The U.S. is the best house on a bad block, and investors should stick with U.S.-focused stocks, Alec Young, S&P Capital IQ strategist, told CNBC on Friday.
That has his firm advocating an overweight stance on technology and consumer discretionary sectors while underweighting utilities and materials.
“The overriding theme is that we want to be more domestic,” Young said. “We think most of the risks out there are global.”
He also said investors should hedge against more bad news from overseas by going long on the consumer discretionary sector while shorting materials.
“Nothing is more vulnerable to bad news out of China than the entire commodity complex,” Young noted.
With pent-up demand and ongoing corporate productivity enhancements, S&P is “less worried about a negative surprise within tech,” the strategist said.
Investors should also position for gains in the market following the election. Young noted that in election years, the S&P 500 tends to make its annual high in November and December after the election. “There’s a strong track record that removing the uncertainty of who wins the presidential election and the Congress helps stocks,” he said.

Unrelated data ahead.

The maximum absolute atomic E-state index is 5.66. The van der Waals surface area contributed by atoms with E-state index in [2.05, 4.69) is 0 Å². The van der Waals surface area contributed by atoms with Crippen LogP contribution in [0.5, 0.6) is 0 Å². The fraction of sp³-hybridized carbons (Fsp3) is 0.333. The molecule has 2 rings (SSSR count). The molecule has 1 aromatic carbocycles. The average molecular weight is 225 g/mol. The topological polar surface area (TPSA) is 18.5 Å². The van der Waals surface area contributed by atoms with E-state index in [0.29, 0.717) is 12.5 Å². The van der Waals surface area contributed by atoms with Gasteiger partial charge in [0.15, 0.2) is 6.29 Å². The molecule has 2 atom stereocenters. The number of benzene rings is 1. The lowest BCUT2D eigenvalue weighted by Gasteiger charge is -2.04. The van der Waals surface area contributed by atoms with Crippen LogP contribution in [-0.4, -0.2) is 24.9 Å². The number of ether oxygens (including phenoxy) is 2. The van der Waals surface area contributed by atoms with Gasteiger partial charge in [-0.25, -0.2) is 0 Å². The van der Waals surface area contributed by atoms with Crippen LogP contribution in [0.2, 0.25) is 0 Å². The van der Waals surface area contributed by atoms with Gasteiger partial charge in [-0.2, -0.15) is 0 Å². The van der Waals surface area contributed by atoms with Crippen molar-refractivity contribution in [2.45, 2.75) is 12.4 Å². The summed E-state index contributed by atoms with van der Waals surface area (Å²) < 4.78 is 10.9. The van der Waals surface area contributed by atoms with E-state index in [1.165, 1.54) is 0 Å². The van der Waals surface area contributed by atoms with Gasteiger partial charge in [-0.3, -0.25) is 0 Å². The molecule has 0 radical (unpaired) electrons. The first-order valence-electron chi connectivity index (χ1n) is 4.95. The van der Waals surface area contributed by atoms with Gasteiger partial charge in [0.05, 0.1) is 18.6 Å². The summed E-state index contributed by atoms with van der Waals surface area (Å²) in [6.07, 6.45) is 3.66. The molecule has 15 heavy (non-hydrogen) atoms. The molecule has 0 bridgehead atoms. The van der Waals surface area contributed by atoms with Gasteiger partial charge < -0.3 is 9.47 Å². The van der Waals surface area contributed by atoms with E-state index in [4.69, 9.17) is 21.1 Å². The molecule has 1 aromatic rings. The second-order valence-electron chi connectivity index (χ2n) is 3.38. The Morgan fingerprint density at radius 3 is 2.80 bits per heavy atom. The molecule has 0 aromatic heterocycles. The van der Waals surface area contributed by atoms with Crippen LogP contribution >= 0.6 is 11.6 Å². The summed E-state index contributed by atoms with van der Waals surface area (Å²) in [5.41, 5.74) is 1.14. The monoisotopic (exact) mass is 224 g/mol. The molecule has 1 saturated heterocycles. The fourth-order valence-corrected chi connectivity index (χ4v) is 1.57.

Young also said that they’ll be plenty of time for investors to position for the “fiscal cliff” – when a number of tax cuts expire and spending cuts kick in later in the year — later in the year. “If you’re worried about it, you can hedge it from what we thing will probably be higher levels,” Young said.
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